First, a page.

Man jailed for multi-million international foreign exchange investment scam
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A man responsible for a £20.5 million investment scam has been jailed, following an investigation by the City of London Police.
Joseph Lewis, 65, of Thearne Lane, Yorkshire, was sentenced to 5 years and 4 months in prison at Southwark Crown Court on Friday 16 October 2020. He had previously pleaded guilty to 19 counts of fraud by false representation at a hearing in September 2020.
Lewis had been running his fraudulent investment scheme for a decade, persuading clients from across the globe to invest large amounts of money into foreign exchange trading, and keeping the money for himself.
Shortly after emailing his clients in December 2014 and telling them he had not been trading with their investments since 2009, Lewis phoned the police and admitted what he had done. He was arrested by City of London Police officers on 29 April 2015.
Detective Sergeant Lee Nelson, from the City of London Police’s Economic Crime Department, said:
“Lewis is an extremely manipulative and dishonest man. He knew his victims were investing money to save towards retirement or to make a better life for their young family, and instead he used their money to fund his own extravagant lifestyle. He also used their funds to put on lavish events and meetings across the world.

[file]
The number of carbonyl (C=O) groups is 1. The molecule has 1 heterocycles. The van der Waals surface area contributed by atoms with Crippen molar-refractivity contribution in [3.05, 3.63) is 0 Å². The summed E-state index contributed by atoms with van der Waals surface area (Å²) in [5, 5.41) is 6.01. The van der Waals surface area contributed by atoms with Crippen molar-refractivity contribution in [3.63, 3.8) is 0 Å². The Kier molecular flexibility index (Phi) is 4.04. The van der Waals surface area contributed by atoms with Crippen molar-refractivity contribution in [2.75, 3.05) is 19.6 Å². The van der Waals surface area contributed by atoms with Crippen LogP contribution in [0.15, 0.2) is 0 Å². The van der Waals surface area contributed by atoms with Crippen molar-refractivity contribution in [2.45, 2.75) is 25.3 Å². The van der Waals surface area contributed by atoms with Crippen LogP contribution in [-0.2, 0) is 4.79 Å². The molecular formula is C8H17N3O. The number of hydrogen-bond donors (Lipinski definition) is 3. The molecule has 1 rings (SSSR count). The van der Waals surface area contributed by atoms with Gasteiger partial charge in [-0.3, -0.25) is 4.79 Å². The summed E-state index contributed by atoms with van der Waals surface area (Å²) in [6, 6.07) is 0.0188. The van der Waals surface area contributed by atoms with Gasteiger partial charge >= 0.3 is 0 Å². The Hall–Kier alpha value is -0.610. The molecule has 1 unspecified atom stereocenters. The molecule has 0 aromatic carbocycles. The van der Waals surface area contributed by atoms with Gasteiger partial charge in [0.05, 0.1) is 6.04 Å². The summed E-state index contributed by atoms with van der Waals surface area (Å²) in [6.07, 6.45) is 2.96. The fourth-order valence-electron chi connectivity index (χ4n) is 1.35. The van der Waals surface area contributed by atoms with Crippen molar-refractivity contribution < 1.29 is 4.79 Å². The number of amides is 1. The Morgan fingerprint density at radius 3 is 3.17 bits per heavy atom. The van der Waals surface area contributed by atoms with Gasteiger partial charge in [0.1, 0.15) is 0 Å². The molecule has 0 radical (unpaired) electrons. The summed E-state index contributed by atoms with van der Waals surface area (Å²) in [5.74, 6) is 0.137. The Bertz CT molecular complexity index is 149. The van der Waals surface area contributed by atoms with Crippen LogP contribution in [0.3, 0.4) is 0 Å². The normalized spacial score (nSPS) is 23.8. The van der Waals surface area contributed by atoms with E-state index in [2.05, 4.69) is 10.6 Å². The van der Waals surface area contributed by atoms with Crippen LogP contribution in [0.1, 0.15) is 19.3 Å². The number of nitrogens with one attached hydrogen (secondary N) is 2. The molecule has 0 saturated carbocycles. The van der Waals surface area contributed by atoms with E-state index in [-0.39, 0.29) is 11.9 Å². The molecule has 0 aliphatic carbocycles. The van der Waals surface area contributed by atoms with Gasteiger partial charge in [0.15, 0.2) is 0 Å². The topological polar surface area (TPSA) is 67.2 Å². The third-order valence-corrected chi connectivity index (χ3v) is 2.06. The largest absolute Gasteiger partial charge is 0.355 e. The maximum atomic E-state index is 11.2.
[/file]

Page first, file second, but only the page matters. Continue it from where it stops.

“I can’t even begin to describe the devastating impact this has had on people’s lives, many of whom will never be able to recover financially and psychologically. Lewis has destroyed marriages, family bonds and friendships, as these fraudulent investments often came from peer-to-peer recommendations.
“It has taken six years to get to this point, after a complex and challenging investigation, and I hope that the sentence passed down to Lewis will leave him with nothing but time in jail to reflect on his deceitful and greedy actions.”
Clients of Joe Lewis Trading were sent monthly reports, showing their investments doing exceptionally well. This encouraged victims to either invest more money, or recommend the scheme to friends or family, generating more funds for Lewis. City of London Police later found that the monthly reports were fabricated.
As early as 2012, some of Lewis’ clients requested the withdrawal of their money, but were met with delays and ultimately a failure to return the funds. He only returned the money to investors who threatened legal action.
Lewis only admitted to investors their funds were gone when he had used all of the money he had fraudulently obtained and was no longer receiving payments from current, or new, clients.